The beast above is a robotic system intended to be operated remotely in hazardous areas where network infrastructure is scarce. The robot is controlled over a WiFi network that originates on the robot and is extended by dropping the black repeater units on its back. I and seven other computer and electrical engineers built this monster as part of a senior design project at Northeastern University.
In the summer of 2011, we began what is known at Northeastern University as our Capstone design program. This is a senior project where we apply our computer and electrical engineering knowledge to some project. The project could be anything we wanted, and we wanted a giant robot. In my previous robotic project, my partner and I happened upon a few research papers and calls for proposals to build WiFi-deploying robots for use in military applications. It turns out that having ad-hoc WiFi networks can really come in handy in military operations and in disaster-affected areas, where physical network infrastructure may have been damaged.
Our group thought that the need for a WiFi deployment system was high enough to justify further exploration, and eventually we hit upon the idea that we could also use a robot to deploy a network while doing reconnaissance, and that this robot could also be controlled over the network it was deploying. This was a sufficiently interesting idea for us to start work.
In essence, this project is a robotic system for reconnaissance and WiFi network deployment. There are three main parts to it: the WiFi deployment system, the physical robot, and the robotic controls / operator interface.
Probably the most interesting part of this project, and unfortunately the least-developed, is the WiFi deployment system. We decided early on that it would be best to have a WiFi network as opposed to another band as this would ensure maximum compatibility with the largest number of off-the-shelf devices. This way, any consumer device could connect to our network, and we could use consumer devices in our robot's construction.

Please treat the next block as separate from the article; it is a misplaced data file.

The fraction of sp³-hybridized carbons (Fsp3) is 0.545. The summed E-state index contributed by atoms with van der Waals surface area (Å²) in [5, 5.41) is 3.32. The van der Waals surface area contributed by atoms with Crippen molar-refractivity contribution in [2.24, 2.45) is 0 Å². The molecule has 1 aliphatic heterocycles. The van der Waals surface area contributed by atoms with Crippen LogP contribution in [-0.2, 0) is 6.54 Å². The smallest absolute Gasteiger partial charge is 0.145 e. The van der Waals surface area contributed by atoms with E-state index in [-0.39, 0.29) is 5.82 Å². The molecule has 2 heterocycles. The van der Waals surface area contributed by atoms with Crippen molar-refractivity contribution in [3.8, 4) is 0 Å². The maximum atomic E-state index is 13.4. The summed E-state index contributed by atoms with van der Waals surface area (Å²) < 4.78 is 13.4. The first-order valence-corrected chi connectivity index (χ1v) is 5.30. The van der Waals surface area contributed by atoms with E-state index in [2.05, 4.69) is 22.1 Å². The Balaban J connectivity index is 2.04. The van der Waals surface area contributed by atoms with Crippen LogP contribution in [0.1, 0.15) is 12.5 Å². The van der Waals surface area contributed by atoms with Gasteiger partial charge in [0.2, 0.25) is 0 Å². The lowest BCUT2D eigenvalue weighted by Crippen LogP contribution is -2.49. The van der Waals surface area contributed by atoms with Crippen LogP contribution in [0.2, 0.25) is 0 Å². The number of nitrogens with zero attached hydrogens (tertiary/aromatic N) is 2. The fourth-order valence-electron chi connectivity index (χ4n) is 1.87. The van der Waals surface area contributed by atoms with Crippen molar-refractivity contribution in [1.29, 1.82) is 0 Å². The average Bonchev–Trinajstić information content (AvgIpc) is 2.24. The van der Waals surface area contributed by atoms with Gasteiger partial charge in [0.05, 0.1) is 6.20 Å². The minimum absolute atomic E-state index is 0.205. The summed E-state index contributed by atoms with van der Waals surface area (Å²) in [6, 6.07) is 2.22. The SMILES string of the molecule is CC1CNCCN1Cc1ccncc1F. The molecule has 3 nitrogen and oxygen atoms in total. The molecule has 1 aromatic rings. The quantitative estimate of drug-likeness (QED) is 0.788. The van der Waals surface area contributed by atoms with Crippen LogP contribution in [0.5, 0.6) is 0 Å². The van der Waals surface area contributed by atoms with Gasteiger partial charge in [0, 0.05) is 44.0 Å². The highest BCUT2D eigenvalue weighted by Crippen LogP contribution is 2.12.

Ideally, each repeater module in our network would be tiny and able to be dropped in any order. This would give us a robust network of theoretically infinite size. Unfortunately, cheap, off-the-shelf WiFi repeater units are not available and the network configuration for the devices we did find was extremely difficult, so we decided to use consumer-grade Linksys routers loaded with the open-source dd-wrt firmware. Using dd-wrt, we were able to configure these routers as network repeaters. To lengthen their range, we used long-range antennas, power amplifiers, and 14.8V lithium-polymer batteries. Finally, we put all this in a Pelican case to protect them from the elements. These are attached to aluminum skis and fastened to the robot with a 3D-printed latch mechanism that is actuated by a solenoid.
In this scheme, each repeater repeats the on-board router's WiFi signal. Any device with a WiFi card can then connect to this repeated signal and communicate with other devices in the network, including our robot if they have the correct credentials.
Our entire robot assembly is custom-built from scratch, as there were no reasonably-priced off-the-shelf robots that could perform the functions we needed. It was constructed out of aluminum at a hacker space called Artisan's Asylum with a healthy amount of blood and tears.
It is a little more than 3 feet long, 2 feet wide, and weighs about 150 pounds. It has carried at least a 200 pound person on its back with no complaint. It can go roughly 8-10 mph at top speed. We suspect that with a more powerful motor controller, we would be able to climb a set of stairs, thanks in large part to its impeccably-designed center-of-gravity. It did not require any welding, only tapping, to build. In short, this thing is indestructible (except, like the Wicked Witch of the West, when exposed to water).
Note carefully that I didn't mention any mechanical engineers in our group. This is because there were none. Our entire robot was designed and built almost single-handedly by my previous partner in crime who is responsible for the wooden robot, Dan Landers. In several months he accomplished the following: hundreds of iterations of 3D design in CAD software, built a full-size wooden prototype as a proof-of-concept, learned to work with metal, and finally built the exact physical manifestation of his 3D model in metal using a CNC machine and waterjet cutter, without ever having done something like this before. He is an amazing specimen that is now helping out with a 14-foot rideable hexapod. I tremble to think what he will work on next.
One really neat thing my partner custom-designed and built is a mechanical device called a tensioner. In its normal form, this thing takes up slack in something such as a chain (like on a bicycle). In this case, it gives tension to our robot's treads. When our robot runs over an obstacle the treads deform, causing them to tighten around the sprockets and load-bearing wheels. With this tensioner, most of that squeezing force goes into squeezing the spring in the direction indicated by the arrow. This helps the treads stay firmly on our robot, just where they should be.